Densho Digital Archive
Densho Visual History Collection
Title: Betty Tanakatsubo Interview
Narrator: Betty Tanakatsubo
Interviewer: Tom Ikeda
Location: Skokie, Illinois
Date: June 15, 2011
Densho ID: denshovh-tbetty-01-0019

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TI: So let's go back to your life and so you came to Chicago, you're married and earlier I think you mentioned you have three boys. And why don't you tell me the names of your sons.

BT: Okay, our first number one son is Niles and he's an architect. He lives in California in the Bay Area. And then Ramsey, he's an optometrist.

TI: And where does he live?

BT: He lives in Skokie.

TI: Okay, right nearby. And then the third?

BT: And then a third one is a field specialist, Stewart, S-T-E-W --

TI: W-A-R-T?

BT: Yeah.

TI: A field specialist?

BT: He's a troubleshooter for, when it comes to the various equipment and things like that. And he's been with this company for thirty years.

TI: And where does Stewart live?

BT: He lives in Lake Zurich, that's way out in the suburbs.

TI: Okay, good. And was it challenging... you were raised in Sacramento, were there any special challenges raising Japanese American sons in the Chicago area? Was it easier, harder?

BT: To me I think it was easier. We've always been very active with Cub Scouting. I was a den mother for nine years heaven forbid. And then my husband was manager for the drum corps for quite a while.

TI: And this drum corps was mostly Japanese American?

BT: Well, it started out with the Niseis' children, and then eventually it was opened up to other ethnic group whoever wanted to join. And I know some of the board members resented that, so my husband said this is... we are discriminating because there were two black people who heard about the Nisei drum corps and they wanted to join. And the board said, "No, we don't want them."

TI: But your husband wanted them to --

BT: But he said, "No, we are wrong. We have to... this is a youth movement, you cannot discriminate." And he told the board member, "You should know better 'cause we've been discriminated." And so they finally accepted the two black people and they were the best kids, very disciplined. In fact, one of the drum corps when they had a banquet years, years later this Stanley told his children, "I wish you had the opportunity that I had to mix in with the Nisei drum corps, and how I learned discipline," a lot of things that normally you don't... organizations don't give you that kind of a background. But discipline was what he liked and he said when you're a teenager you need discipline and Nisei drum corps gave it.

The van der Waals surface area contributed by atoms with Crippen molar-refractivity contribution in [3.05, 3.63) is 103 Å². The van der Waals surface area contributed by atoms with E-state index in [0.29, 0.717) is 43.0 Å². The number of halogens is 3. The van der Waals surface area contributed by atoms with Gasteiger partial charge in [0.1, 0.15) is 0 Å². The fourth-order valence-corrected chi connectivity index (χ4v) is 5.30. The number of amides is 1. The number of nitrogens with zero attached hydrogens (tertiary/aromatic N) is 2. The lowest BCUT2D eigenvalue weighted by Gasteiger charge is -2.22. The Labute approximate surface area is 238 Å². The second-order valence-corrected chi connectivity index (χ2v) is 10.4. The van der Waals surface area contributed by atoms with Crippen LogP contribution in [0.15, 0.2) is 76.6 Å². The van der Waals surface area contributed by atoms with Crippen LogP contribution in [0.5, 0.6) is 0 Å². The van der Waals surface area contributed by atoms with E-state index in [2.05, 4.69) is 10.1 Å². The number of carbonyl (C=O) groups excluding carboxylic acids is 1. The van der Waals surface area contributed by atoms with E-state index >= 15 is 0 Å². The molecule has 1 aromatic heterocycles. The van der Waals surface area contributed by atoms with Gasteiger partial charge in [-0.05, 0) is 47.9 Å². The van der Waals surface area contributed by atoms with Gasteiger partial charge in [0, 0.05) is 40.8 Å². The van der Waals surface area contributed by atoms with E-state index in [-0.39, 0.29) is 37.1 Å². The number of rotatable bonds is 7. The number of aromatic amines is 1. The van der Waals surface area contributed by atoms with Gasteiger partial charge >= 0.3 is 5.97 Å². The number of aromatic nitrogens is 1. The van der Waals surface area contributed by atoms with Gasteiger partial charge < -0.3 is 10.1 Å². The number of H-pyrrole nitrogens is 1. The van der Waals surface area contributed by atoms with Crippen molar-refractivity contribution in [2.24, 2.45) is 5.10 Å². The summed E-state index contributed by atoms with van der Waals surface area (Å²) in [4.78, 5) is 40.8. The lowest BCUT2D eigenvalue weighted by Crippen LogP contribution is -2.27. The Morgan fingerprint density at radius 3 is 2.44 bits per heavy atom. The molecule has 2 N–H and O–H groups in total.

TI: The Nisei drum corps, it sounds like it was set up in a way by the Niseis so that their children could have a community of other Japanese Americans.

BT: Right, it started out as a activity for our children. And like my husband said, they gave him a choice of either being a commander or being in charge of a group of young people not realizing it was going to be the drum corp. So he took the youth movement thing and landed up being a drum corps manager, which was good because he was very tough and the children admired... they didn't like him at first. Oh, is he tough, oh, is he mean, you hear comments like that. But much later they found out that he was a very good manager, no favoritism, anyone who got out of line he called down on it, and so no one was treated as a favorite and that's something that when we had a banquet, they mentioned that.

TI: That's a good story. Other than the drum and bugle corps, were there other activities that you did with your sons to get them connected with their Japanese heritage?

BT: No, I think drum corps was the only thing that I knew that was with the Japanese community. Our youngest son used to help the Nisei posts when they used to have teriyaki chicken, then he would come all the way from Lake Zurich to help with the cooking or running for errands and things like that. But the other two, the one in Skokie, he didn't participate in terms with his father's activity, and then of course the one in California, being out there, that eliminated. But the youngest one always, he said being among the Caucasian where he lived, he said he misses the Japanese activities, like the chicken teriyaki and things like that. He says he misses all that.

TI: That's your son, even though he's in California where there's a lot more --

BT: No, this one is our youngest son.

TI: Oh, your youngest. Okay, got it, okay. Oh, I see, I got it.

<End Segment 19> - Copyright © 2011 Densho. All Rights Reserved.